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Hand holding a lit firecracker with american flag in the background
Session One: Call to Vision
Session One: Call to Vision
Faith Development, Adult Faith Development

MATERIALS

  • Chalice, candle, and matches or LED battery-operated candle
  • Cloth and any chosen decorations for the chalice table, such as stones, shells, or flowers
  • Newsprint, markers, and tape
  • Reading: “Let America Be America Again” by Langston Hughes
  • Video: “Let America be America Again” read aloud by Bill Sinkford, Marta I. Valentín, Marlin Lavanhar, and Mimi Bornstein at the UUA 2008 General Assembly
  • Computer with Internet access and large monitor or projector, speakers, and screen

PREPARATION

  • Find some quiet time before beginning the session. Ground yourself in whatever spiritual discipline you practice, or simply take a few minutes to breathe and release your day, and any associated concerns.
  • Set out cloth, decorations, and chalice.
  • Write on newsprint and post:
    • My name is __________.
    • I am part of or claim these communities _______________________.
    • I am here today because__________________________.
  • Cue video and test equipment.

OPENING (15 minutes)

Welcome participants. Share information about an introduction process called Mutual Invitation, developed by theologian Eric Law, using these or similar words:

Introductions begin with the leader, who holds power in the group. The leader introduces themself, then gives away the power by inviting someone else to introduce themself and to then invite another person to do the same. The process of self-introduction and invitation continues until everyone has been invited to speak. Today’s self-introduction will include your name, what community(ies) you claim as yours, what brought you here today.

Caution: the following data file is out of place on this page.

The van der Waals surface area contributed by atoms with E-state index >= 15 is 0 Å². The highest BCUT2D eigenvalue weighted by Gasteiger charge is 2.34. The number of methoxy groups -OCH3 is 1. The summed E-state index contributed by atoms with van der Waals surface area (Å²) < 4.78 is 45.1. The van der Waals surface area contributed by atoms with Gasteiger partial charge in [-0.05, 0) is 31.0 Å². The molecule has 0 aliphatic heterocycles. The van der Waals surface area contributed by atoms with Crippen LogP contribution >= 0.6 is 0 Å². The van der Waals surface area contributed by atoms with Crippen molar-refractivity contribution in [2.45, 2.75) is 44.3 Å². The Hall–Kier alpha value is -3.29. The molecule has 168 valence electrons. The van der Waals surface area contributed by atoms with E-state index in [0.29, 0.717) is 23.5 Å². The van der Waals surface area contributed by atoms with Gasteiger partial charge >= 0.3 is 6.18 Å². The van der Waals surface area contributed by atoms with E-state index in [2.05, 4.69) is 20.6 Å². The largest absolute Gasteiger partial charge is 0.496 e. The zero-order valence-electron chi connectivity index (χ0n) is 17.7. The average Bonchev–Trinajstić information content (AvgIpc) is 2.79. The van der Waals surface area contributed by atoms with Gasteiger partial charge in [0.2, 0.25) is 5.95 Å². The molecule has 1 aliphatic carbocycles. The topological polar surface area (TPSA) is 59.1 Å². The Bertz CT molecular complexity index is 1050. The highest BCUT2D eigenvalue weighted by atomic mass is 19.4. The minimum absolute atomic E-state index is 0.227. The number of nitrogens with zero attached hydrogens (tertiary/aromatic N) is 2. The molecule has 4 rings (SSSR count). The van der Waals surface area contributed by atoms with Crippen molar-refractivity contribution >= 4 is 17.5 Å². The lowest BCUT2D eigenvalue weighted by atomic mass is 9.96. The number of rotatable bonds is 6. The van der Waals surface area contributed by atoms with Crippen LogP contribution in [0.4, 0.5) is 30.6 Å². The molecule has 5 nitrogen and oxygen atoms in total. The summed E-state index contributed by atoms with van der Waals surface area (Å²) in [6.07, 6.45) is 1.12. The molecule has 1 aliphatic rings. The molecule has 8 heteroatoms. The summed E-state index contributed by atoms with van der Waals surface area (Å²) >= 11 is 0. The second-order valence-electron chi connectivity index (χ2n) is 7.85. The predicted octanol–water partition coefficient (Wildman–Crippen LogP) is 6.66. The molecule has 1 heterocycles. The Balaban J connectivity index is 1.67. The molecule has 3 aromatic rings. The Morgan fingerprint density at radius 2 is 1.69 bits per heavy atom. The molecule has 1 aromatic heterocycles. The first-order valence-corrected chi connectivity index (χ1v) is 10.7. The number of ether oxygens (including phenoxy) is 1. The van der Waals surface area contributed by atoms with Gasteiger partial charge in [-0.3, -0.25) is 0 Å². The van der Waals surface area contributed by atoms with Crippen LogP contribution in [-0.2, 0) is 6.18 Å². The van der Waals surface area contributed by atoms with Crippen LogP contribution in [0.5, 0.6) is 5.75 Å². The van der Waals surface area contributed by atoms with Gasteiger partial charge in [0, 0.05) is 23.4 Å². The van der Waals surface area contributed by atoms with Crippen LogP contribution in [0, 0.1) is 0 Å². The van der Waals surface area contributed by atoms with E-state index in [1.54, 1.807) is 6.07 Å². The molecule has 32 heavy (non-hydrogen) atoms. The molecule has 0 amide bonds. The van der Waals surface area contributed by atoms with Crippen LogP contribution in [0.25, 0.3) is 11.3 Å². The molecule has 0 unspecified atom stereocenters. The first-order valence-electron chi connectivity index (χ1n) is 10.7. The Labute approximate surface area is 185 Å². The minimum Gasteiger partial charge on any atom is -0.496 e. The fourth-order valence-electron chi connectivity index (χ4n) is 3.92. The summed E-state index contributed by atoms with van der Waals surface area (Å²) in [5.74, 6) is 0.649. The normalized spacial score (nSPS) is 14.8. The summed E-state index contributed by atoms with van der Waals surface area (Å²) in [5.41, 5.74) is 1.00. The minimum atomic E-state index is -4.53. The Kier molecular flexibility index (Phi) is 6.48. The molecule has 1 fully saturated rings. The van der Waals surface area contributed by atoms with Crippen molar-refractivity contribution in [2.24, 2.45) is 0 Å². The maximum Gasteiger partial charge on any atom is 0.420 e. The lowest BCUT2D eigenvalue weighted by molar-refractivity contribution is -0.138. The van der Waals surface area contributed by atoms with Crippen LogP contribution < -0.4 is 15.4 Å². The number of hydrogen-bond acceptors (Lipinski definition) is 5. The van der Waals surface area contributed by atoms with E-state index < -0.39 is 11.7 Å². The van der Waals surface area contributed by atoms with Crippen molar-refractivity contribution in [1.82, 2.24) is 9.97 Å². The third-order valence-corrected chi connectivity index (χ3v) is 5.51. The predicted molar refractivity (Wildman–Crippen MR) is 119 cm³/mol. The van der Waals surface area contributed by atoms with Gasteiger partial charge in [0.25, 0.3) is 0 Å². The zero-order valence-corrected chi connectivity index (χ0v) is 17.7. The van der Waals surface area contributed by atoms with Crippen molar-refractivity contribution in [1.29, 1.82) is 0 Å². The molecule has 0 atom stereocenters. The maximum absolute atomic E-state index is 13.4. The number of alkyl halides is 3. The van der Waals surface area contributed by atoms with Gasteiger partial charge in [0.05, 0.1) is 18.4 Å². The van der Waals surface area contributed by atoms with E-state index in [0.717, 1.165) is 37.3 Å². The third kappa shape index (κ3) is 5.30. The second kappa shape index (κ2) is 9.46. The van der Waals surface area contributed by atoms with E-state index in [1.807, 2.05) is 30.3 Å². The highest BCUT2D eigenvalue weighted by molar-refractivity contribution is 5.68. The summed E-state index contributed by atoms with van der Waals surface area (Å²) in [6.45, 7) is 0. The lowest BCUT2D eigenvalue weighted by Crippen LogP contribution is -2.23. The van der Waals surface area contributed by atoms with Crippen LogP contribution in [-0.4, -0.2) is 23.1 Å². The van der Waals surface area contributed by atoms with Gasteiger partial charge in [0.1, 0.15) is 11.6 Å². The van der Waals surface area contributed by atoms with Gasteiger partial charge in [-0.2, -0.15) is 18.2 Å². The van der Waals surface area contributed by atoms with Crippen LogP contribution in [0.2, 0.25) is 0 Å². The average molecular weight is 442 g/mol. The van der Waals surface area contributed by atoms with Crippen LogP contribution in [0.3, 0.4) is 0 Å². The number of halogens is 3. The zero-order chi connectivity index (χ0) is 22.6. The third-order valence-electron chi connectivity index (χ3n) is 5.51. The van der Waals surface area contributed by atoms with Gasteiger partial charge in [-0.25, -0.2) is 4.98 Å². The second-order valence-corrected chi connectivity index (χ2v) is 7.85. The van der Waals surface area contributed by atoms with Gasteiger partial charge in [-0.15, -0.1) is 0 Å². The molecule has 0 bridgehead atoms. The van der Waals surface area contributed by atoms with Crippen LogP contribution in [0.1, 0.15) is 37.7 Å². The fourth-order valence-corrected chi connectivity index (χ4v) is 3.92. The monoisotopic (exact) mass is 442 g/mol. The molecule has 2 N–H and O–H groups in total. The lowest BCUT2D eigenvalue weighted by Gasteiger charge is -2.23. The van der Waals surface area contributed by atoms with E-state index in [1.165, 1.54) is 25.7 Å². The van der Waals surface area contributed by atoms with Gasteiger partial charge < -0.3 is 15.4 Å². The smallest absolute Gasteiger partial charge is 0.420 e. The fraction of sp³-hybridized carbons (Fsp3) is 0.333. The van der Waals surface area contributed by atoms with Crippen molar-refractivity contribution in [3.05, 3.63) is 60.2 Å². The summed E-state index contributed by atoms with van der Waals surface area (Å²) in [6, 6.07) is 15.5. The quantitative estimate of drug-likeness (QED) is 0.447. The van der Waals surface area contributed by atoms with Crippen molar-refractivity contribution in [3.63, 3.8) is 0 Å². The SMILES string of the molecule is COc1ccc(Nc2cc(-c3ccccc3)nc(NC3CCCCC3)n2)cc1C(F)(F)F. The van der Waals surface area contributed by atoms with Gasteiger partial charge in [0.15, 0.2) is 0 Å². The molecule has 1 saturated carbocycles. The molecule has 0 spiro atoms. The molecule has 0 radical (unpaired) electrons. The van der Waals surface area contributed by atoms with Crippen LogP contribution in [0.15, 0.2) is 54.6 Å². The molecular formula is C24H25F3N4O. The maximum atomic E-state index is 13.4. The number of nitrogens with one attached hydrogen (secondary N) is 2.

Invite a participant to light the chalice. Read these words from the Rev. Theresa Soto, used with permission, or invite someone else to read them:

Bring your broken hallelujah here

Bring your broken hallelujah here.
Bring the large one that is beyond
repair. Bring the small one that’s
too soft to share. Bring your broken
Hallelujah here. I know that people
have told you that before you can give
you have to get yourself together. They
overstated the value of perfection by a
lot. Or they forgot. You are the gift.
We all bring some broken things, songs
and dreams, and long lost hopes. But
here, and together, we reach within.
As a community, we begin again. And
from the pieces we will build something new.